Open up Photoshop and create a new document with a white background. Really, it can be any size you want (within reason), but always remember that starting bigger and scaling down is much easier than starting smaller and scaling up. That being said, my document is 800 by 800 pixels.
Create a new layer and name it "Diamond."
Grab your pen tool and create the basic shape of a diamond which is fairly easy to make. If you take a look at a traditionally cut diamond from the side, it generally looks like a trapezoid on top of an upside down triangle, so here's what mine looks like. If you're unfamiliar with the pen tool, you might want to take a quick moment to look over my pen tool tutorial which will help you become familiar with it.
Now you just have to right click and fill your path with whatever color you want. At this point, it's not terribly important, but it helps us to lay the facets later (more below.) I'm just going to fill it with a fairly generic 50% gray.
When you think of a diamond, you probably think about a bunch of flat surfaces designed specifically to reflect lights. These little surfaces are called facets, and they're what gives diamonds their characteristic glittering appearance. To design facets, we're going to employ a few simple tricks that will give you a cool vector effect.
Create a new layer and name it "Facets."
Grab yourself your polygonal lasso tool and strap in! Here's where it's going to get fun. This is going to require a good eye and a lot of artistic liberty. The idea is to draw triangles on the surface of the diamond (we'll start with the top part, here) and use those to create a faux-reflective surface. Here's an example of a facet I've drawn. (Note: The white line is to define the top of the diamond from the bottom and will not be there in the final product.)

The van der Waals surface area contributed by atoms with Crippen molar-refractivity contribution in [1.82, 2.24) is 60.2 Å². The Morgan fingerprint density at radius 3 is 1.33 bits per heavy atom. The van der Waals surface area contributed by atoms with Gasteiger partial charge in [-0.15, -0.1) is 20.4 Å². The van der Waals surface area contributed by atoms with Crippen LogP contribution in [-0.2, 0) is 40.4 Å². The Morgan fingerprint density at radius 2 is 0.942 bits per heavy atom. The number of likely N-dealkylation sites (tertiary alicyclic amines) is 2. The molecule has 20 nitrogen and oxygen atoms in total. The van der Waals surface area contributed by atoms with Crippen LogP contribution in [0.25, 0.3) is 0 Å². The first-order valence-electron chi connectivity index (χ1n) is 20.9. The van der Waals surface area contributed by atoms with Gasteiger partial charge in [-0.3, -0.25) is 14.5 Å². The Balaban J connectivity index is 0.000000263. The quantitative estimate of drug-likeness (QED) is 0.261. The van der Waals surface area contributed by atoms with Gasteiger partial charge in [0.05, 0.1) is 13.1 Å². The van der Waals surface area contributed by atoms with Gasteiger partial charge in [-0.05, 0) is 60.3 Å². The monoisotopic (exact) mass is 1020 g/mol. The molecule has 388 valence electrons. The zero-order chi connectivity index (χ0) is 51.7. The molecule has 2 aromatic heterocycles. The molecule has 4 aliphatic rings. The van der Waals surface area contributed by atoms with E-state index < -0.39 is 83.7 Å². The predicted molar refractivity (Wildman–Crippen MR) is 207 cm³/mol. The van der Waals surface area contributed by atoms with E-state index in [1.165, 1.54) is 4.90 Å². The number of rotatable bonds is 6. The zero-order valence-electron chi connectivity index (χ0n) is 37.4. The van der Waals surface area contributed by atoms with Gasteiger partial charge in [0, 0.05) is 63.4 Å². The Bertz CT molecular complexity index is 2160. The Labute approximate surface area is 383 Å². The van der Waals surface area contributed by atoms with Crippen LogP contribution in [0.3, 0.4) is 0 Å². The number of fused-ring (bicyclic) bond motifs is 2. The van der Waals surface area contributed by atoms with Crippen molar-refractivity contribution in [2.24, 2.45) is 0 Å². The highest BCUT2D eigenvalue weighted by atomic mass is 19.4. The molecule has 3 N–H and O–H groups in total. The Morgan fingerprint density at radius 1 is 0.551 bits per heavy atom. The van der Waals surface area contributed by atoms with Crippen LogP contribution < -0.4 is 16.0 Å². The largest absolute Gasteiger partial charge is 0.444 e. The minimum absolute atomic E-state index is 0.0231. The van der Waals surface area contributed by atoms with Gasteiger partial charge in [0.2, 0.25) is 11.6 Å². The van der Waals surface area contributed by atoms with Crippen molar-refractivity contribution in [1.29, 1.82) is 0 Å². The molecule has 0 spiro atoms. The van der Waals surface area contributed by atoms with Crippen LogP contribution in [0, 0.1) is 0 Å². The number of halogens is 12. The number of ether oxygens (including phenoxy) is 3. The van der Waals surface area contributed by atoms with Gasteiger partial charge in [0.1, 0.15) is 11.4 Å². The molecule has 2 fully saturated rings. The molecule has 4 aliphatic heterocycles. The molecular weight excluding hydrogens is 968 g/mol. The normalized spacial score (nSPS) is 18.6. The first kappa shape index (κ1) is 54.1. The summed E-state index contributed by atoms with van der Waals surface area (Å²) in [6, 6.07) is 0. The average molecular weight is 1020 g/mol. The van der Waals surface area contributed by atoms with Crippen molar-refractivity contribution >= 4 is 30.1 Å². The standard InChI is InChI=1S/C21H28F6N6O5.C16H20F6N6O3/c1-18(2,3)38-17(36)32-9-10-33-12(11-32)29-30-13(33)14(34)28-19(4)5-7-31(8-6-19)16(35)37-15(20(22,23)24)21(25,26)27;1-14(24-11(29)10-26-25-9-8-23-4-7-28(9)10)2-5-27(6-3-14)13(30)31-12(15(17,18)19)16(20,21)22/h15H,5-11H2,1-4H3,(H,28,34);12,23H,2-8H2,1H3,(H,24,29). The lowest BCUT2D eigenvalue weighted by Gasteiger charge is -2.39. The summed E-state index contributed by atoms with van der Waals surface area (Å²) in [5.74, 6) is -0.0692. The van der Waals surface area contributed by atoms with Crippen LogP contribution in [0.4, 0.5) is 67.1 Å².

Now, grab your gradient tool and use a white-to-transparent fade. It should look like this:
Drag a gradient into your triangle so it looks like this:
Now you simply have to continue creating triangles across the surface of your diamond. Vary the gradient from top to bottom to make your diamond appear extremely shiny. Here is the finished top of the diamond.
Continue the facets on the bottom of the diamond, making sure to keep them elongated to follow the shape of the bottom of the diamond. Here's the finished diamond with all its shiny facets in place.
Of course, it doesn't have to be a diamond, you know. By changing your base color to another shade, you can take this image from a diamond to an emerald or a ruby in seconds.